UNITY - The Camden International Film Festival’s CIFF Selects program is partnering with the Unity College Center for Environmental Arts and Humanities to present a series of free, environmentally focused documentaries at the Unity College Center for the Performing Arts.
“We are very excited to be partnering with Unity's Center for Environmental Arts and Humanities on this winter and spring screening series," said Ben Fowlie, founder and director of the Camden International Film Festival. "It is the goal of our CIFF Selects series to provide audiences throughout the state the opportunity to experience cutting-edge documentary film. This collaboration was extremely special because we were able to curate around the college's mission, highlighting new work with a focus on the environment or natural resources."
The first film in the series, “The Atomic States of America,” will be screened at the UCCPA on Thursday, Jan. 31 at 6 p.m. The screening will be followed by a Q&A with director Don Argott.
In 2010, the United States approved the first new nuclear power plant in 32 years, heralding a “Nuclear Renaissance.” But that was before the Fukushima accident in Japan renewed a fierce public debate over the safety and viability of nuclear power.
“The Atomic States of America” journeys to nuclear reactor communities around the country to provide a comprehensive exploration of the history and impact to date of nuclear power and to investigate the truths and myths about nuclear energy.
From the gates of Three Mile Island to the cooling ponds of Braidwood, IL, the film introduces people who have been on the front lines of this issue for decades: community advocates, investigative journalists, renowned physicists, nuclear engineers, Nuclear Regulatory Commission inspectors and former government leaders.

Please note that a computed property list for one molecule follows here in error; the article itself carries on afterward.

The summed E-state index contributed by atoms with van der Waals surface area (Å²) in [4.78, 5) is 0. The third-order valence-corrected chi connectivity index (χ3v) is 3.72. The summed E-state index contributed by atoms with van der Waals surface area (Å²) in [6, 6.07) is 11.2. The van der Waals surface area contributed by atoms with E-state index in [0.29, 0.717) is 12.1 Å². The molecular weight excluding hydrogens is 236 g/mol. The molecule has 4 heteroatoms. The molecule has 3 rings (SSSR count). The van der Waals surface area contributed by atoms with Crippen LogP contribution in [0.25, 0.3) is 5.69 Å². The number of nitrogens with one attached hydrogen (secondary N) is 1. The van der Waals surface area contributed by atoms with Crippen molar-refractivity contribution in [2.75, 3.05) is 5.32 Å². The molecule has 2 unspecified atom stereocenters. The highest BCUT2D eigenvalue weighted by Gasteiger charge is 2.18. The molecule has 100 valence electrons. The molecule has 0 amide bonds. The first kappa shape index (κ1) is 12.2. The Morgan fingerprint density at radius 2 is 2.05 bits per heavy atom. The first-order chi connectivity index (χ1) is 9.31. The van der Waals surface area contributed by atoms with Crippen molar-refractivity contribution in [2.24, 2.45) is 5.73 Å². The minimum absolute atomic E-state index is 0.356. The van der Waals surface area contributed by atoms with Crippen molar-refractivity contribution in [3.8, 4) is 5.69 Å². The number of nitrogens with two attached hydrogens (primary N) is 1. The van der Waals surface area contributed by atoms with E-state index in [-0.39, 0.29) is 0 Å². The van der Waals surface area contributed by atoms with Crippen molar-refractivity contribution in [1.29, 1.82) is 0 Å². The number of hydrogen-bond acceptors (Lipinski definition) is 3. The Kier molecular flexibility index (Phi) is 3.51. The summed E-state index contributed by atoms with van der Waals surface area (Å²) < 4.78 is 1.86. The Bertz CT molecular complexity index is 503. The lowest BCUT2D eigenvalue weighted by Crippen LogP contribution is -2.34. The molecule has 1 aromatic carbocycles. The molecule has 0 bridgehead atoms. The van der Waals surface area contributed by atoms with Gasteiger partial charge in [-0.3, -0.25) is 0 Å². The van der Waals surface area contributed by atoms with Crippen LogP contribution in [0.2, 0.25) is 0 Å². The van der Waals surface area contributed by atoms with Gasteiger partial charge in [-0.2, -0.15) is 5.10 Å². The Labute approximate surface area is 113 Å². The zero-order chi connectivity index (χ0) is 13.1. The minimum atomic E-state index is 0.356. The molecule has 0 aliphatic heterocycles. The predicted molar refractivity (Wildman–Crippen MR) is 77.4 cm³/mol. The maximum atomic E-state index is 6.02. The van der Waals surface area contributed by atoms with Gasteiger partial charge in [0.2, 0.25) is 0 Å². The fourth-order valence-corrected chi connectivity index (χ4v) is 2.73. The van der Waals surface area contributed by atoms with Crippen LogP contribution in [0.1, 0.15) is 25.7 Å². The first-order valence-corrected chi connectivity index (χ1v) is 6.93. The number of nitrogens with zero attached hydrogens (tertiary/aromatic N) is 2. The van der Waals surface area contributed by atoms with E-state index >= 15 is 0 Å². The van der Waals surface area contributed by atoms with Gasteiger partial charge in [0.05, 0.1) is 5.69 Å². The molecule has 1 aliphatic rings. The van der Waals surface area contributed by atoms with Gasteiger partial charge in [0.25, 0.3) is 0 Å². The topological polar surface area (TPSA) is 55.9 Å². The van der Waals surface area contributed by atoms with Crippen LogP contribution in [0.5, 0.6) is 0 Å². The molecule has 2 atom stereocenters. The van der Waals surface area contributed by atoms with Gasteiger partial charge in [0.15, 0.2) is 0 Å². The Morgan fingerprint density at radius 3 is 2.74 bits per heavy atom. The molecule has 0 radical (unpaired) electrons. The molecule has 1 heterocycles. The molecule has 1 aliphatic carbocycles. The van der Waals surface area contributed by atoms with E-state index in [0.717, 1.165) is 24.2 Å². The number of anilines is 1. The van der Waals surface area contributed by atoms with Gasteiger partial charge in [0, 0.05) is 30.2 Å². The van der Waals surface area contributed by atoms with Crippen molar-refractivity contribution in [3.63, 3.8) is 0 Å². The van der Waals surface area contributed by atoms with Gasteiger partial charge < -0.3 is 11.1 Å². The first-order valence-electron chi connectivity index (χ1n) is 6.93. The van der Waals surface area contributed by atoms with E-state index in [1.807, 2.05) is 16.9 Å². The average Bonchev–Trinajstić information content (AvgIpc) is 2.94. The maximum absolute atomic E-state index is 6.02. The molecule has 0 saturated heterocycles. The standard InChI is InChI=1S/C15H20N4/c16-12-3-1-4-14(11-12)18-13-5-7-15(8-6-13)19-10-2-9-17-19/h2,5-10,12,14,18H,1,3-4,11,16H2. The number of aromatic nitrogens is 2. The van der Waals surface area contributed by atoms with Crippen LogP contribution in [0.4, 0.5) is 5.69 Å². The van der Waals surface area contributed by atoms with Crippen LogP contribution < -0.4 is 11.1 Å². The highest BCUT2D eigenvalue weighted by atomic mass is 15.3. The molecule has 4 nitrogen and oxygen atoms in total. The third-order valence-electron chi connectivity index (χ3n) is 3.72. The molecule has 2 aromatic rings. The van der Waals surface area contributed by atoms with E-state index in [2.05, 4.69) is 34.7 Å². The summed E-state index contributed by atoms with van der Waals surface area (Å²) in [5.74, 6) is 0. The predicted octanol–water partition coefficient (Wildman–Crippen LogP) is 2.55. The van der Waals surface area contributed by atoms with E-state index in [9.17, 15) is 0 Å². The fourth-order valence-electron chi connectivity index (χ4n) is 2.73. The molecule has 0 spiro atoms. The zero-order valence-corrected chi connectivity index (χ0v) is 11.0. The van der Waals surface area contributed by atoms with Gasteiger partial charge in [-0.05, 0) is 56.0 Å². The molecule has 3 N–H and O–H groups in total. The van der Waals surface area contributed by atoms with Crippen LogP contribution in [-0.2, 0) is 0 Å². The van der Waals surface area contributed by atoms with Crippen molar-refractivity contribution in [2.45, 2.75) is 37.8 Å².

Based in part on Kelly McMasters' book, “Welcome to Shirley,” about growing up in the shadow of the Brookhaven National Lab on Long Island, the film explores the evidence for serious health consequences documented by people living in Shirley, as well as near other nuclear facilities. Their concerns call into question who can be trusted to provide truthful information and how much influence the nuclear industry has over the Nuclear Regulatory Commission and its decisions.
As the nation stands at the crossroads of a possible Nuclear Renaissance, “The Atomic States of America” inspires informed discussion on the safety, viability and future of nuclear power in the United States.
Additional film screenings include “Sun Come Up” and “Facing Climate Change” on Feb. 21 and “Chasing Ice” on March 14.
Camden International Film Festival is recognized as one of the top 25 film festivals in the world for documentary films and filmmakers. For more information, visit www.camdenfilmfest.org.
FREE ADMISSION sponsored by the Unity College Center for Environmental Arts and Humanities. The UCCPA is located at 42 Depot St in downtown Unity. For more information call 207-948-7469 or visitwww.uccpa.unity.edu.
Built from a one hundred year-old barn with attached farmhouse, the UCCPA is a vibrant cultural and arts center that offers an eclectic mix of music, films, art, lectures, and other various events.
Unity College is a small private college in rural Maine that provides dedicated, engaged students with a liberal arts education, which emphasizes the environment and naturalresources. Unity College graduates are prepared to be environmental stewards, effective leaders, and responsible citizens through active learning experiences within a supportive community.